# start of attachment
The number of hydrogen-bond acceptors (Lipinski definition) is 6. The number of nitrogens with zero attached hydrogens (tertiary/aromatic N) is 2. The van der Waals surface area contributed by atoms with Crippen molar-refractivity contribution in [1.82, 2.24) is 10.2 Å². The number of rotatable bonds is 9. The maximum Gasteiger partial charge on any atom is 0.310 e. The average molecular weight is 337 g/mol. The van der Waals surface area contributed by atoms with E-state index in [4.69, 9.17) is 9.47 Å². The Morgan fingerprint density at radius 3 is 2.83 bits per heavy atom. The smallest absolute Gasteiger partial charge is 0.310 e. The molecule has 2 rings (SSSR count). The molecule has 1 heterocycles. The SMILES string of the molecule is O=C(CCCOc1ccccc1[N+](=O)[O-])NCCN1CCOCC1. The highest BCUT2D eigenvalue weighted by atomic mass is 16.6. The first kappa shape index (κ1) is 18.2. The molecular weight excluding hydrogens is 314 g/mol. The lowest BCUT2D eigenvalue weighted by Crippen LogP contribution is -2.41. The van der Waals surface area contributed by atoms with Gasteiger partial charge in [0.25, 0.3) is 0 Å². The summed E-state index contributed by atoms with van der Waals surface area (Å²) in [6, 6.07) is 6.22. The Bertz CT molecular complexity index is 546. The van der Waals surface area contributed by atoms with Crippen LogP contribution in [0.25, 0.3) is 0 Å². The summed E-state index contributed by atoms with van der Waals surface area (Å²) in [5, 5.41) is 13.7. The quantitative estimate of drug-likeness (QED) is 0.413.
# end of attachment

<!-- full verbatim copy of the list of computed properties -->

The number of hydrogen-bond acceptors (Lipinski definition) is 6. The number of nitrogens with zero attached hydrogens (tertiary/aromatic N) is 2. The van der Waals surface area contributed by atoms with Crippen molar-refractivity contribution in [1.82, 2.24) is 10.2 Å². The number of rotatable bonds is 9. The maximum Gasteiger partial charge on any atom is 0.310 e. The average molecular weight is 337 g/mol. The van der Waals surface area contributed by atoms with E-state index in [4.69, 9.17) is 9.47 Å². The Morgan fingerprint density at radius 3 is 2.83 bits per heavy atom. The smallest absolute Gasteiger partial charge is 0.310 e. The molecule has 2 rings (SSSR count). The molecule has 1 heterocycles. The SMILES string of the molecule is O=C(CCCOc1ccccc1[N+](=O)[O-])NCCN1CCOCC1. The highest BCUT2D eigenvalue weighted by atomic mass is 16.6. The first kappa shape index (κ1) is 18.2. The molecular weight excluding hydrogens is 314 g/mol. The lowest BCUT2D eigenvalue weighted by Crippen LogP contribution is -2.41. The van der Waals surface area contributed by atoms with Gasteiger partial charge in [0.25, 0.3) is 0 Å². The summed E-state index contributed by atoms with van der Waals surface area (Å²) in [6, 6.07) is 6.22. The Bertz CT molecular complexity index is 546. The van der Waals surface area contributed by atoms with Crippen LogP contribution in [0.25, 0.3) is 0 Å². The summed E-state index contributed by atoms with van der Waals surface area (Å²) in [5, 5.41) is 13.7. The quantitative estimate of drug-likeness (QED) is 0.413.